The immense growth of slavery and slave trade research in the last quarter century has made examinations of unfree labor a major issue for world research. Studies of Atlantic slavery have generated the bulk of that research, and as a result have challenged many traditional perceptions of that trade and its associated system of slavery. However, despite the unquestioned value of these recent analyses, most of these studies have looked at Atlantic slavery from the American side of the ocean. Consequently, the African nature of Atlantic slavery has often lacked close scrutiny. This course has two goals: 1) to root Atlantic slavery and its trade in its African context, and 2) to help incorporate recent research findings into popular understandings of the Atlantic trade. The major argument of this course is that one cannot know why the Atlantic trade happened as it did nor how Atlantic slavery developed as it did without understanding the context which produced the people who were sold into slavery. Therefore, the course looks at the influence political, social, economic, and cultural factors in Africa had on the making of slavery and the slave trade both in Africa and the Americas. In doing so, the course will challenge students to rethink their own notions of Atlantic slavery as they analyze and critique the ideas encountered in this course.


The History of cities cannot be understood without the physical world. This course introduces the ways that the environment has shaped human experience, as well as how humans have in turn shaped the environment. Themes include the interconnectedness of people and nature, public health, ecological health, and the link between local and global. The course balances environments that are both physical (geology, rivers, trees and concrete and cultural (society, ideas and design).

This course meets in person and outdoors.


The environmental history of the continent and nation stretches from geologic time to the present. This course begins by defining different aspects of environmental history and introduces ways that the environment has been influential in shaping past human experience, as well as how humans have in turn shaped the environment. While surveying the sweep of American history through the lens of environment, special attention will be paid to historicizing present-day topics. Themes include the interconnectedness of people and nature, health (ecological and social health is an environmental issue), and the link between local and global. The course balances the physical (rocks, conservation and ecology) and the cultural (ideas, perceptions and images) environment.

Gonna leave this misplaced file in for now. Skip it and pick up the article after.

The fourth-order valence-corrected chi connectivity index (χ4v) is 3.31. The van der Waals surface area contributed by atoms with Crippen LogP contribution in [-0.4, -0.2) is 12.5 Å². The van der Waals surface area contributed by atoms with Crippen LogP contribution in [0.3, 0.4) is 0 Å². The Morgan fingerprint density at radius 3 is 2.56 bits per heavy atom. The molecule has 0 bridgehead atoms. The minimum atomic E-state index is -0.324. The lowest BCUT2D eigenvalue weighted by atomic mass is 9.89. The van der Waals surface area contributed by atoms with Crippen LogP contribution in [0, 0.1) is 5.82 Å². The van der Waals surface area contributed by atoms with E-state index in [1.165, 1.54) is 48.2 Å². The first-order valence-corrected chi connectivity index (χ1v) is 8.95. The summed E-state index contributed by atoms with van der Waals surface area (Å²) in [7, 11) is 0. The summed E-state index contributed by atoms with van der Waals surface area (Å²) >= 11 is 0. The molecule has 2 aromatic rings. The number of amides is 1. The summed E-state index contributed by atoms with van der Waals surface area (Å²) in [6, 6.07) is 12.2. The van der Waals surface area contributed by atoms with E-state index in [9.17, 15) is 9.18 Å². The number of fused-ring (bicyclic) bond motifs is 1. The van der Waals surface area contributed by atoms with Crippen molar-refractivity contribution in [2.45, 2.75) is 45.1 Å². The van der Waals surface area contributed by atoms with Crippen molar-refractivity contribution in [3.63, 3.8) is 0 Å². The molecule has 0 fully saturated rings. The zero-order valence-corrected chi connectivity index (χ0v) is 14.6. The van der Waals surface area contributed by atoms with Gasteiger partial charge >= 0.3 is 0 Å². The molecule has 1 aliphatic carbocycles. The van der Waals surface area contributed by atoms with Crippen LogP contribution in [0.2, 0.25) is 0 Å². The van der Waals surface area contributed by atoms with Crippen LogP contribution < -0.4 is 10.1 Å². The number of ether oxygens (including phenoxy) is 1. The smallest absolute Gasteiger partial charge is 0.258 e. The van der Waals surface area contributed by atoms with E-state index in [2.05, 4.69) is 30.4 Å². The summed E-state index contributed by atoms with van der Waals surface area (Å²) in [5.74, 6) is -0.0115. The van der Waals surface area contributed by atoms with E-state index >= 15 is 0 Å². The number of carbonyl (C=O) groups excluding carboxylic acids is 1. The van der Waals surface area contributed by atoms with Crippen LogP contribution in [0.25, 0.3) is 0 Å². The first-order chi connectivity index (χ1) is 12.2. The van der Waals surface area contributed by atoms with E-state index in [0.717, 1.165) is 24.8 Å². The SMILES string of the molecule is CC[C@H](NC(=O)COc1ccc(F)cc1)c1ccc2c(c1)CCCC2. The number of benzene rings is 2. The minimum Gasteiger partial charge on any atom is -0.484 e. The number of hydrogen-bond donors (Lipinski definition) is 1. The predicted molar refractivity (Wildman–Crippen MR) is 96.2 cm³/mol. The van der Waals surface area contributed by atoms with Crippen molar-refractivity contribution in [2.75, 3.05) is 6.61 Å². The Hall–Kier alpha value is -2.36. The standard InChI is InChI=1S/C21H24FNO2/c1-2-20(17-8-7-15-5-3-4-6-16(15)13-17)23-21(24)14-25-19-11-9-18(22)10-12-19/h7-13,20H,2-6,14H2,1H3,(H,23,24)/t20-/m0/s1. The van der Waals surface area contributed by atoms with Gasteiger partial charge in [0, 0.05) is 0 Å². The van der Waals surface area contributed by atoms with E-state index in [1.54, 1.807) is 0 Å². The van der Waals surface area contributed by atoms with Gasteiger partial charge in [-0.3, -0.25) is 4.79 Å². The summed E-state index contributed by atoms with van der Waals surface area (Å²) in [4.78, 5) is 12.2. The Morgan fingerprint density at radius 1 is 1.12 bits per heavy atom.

Eighty years ago a pioneering historian asked what U.S. history would look like seen "through women's eyes." In recent years historians have tackled the project, producing a dynamic new history of women and transforming our understanding of the past in the process. This course pursues three related questions. How does our vision of U.S. history change when we place women at the center of analysis? How has gender shaped, and been shaped by, developments in U.S. history? And how can we explain the differences among women's experiences? In this seminar, we will examine historical experiences common to American women while paying close attention to differences and divisions among them. We will also explore how individuals and groups have contested and perpetrated the ways Americans think about and experience gender in family life, education, sexuality, work, marriage, and politics. The course is designed for upper-division students to deepen their knowledge of U.S. history, to learn about important themes in women's and gender history, and to provide a structured opportunity to conduct historical research and analysis in this field.


This seminar reviews how sex role understandings have affected various aspects of the law including criminal law; employment credit and insurance discrimination; abortion and fetal protection; family law; and lesbian and gay rights. Standards of review for laws that discriminate on the basis of sex as opposed to other kinds of discrimination also are discussed, as is the issue of how women are treated in courts today.